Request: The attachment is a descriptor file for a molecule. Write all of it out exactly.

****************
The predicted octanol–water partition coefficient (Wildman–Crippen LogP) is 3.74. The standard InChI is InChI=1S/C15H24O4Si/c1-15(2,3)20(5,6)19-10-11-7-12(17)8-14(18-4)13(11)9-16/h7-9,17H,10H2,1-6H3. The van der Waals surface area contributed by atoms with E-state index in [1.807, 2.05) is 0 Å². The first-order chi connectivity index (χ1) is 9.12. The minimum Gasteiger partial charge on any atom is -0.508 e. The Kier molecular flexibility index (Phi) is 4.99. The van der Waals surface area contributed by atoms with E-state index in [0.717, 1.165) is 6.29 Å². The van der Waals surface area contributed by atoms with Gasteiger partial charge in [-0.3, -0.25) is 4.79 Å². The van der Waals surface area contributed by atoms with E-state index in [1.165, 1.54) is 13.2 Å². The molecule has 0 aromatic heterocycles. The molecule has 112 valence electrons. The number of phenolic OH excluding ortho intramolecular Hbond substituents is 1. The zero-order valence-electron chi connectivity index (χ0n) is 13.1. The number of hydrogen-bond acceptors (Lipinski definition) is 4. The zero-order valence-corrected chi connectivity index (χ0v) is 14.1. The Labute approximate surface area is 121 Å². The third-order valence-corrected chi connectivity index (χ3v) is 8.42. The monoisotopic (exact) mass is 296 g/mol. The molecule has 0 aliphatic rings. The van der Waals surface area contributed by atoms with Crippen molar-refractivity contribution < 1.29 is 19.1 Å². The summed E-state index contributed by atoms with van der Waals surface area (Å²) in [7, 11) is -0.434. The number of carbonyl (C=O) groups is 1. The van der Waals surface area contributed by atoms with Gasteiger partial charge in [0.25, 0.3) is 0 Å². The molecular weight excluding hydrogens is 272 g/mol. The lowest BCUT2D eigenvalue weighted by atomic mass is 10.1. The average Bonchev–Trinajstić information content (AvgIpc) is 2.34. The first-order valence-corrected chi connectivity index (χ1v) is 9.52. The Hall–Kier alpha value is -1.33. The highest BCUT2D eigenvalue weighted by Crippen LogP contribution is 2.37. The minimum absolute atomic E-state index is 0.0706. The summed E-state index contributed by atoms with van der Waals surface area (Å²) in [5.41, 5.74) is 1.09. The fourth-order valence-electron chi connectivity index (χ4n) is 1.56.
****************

The predicted octanol–water partition coefficient (Wildman–Crippen LogP) is 3.74. The standard InChI is InChI=1S/C15H24O4Si/c1-15(2,3)20(5,6)19-10-11-7-12(17)8-14(18-4)13(11)9-16/h7-9,17H,10H2,1-6H3. The van der Waals surface area contributed by atoms with E-state index in [1.807, 2.05) is 0 Å². The first-order chi connectivity index (χ1) is 9.12. The minimum Gasteiger partial charge on any atom is -0.508 e. The Kier molecular flexibility index (Phi) is 4.99. The van der Waals surface area contributed by atoms with E-state index in [0.717, 1.165) is 6.29 Å². The van der Waals surface area contributed by atoms with Gasteiger partial charge in [-0.3, -0.25) is 4.79 Å². The van der Waals surface area contributed by atoms with E-state index in [1.165, 1.54) is 13.2 Å². The molecule has 0 aromatic heterocycles. The molecule has 112 valence electrons. The number of phenolic OH excluding ortho intramolecular Hbond substituents is 1. The zero-order valence-electron chi connectivity index (χ0n) is 13.1. The number of hydrogen-bond acceptors (Lipinski definition) is 4. The zero-order valence-corrected chi connectivity index (χ0v) is 14.1. The Labute approximate surface area is 121 Å². The third-order valence-corrected chi connectivity index (χ3v) is 8.42. The monoisotopic (exact) mass is 296 g/mol. The molecule has 0 aliphatic rings. The van der Waals surface area contributed by atoms with Crippen molar-refractivity contribution < 1.29 is 19.1 Å². The summed E-state index contributed by atoms with van der Waals surface area (Å²) in [7, 11) is -0.434. The number of carbonyl (C=O) groups is 1. The van der Waals surface area contributed by atoms with Gasteiger partial charge in [0.25, 0.3) is 0 Å². The molecular weight excluding hydrogens is 272 g/mol. The lowest BCUT2D eigenvalue weighted by atomic mass is 10.1. The average Bonchev–Trinajstić information content (AvgIpc) is 2.34. The first-order valence-corrected chi connectivity index (χ1v) is 9.52. The Hall–Kier alpha value is -1.33. The highest BCUT2D eigenvalue weighted by Crippen LogP contribution is 2.37. The minimum absolute atomic E-state index is 0.0706. The summed E-state index contributed by atoms with van der Waals surface area (Å²) in [5.41, 5.74) is 1.09. The fourth-order valence-electron chi connectivity index (χ4n) is 1.56.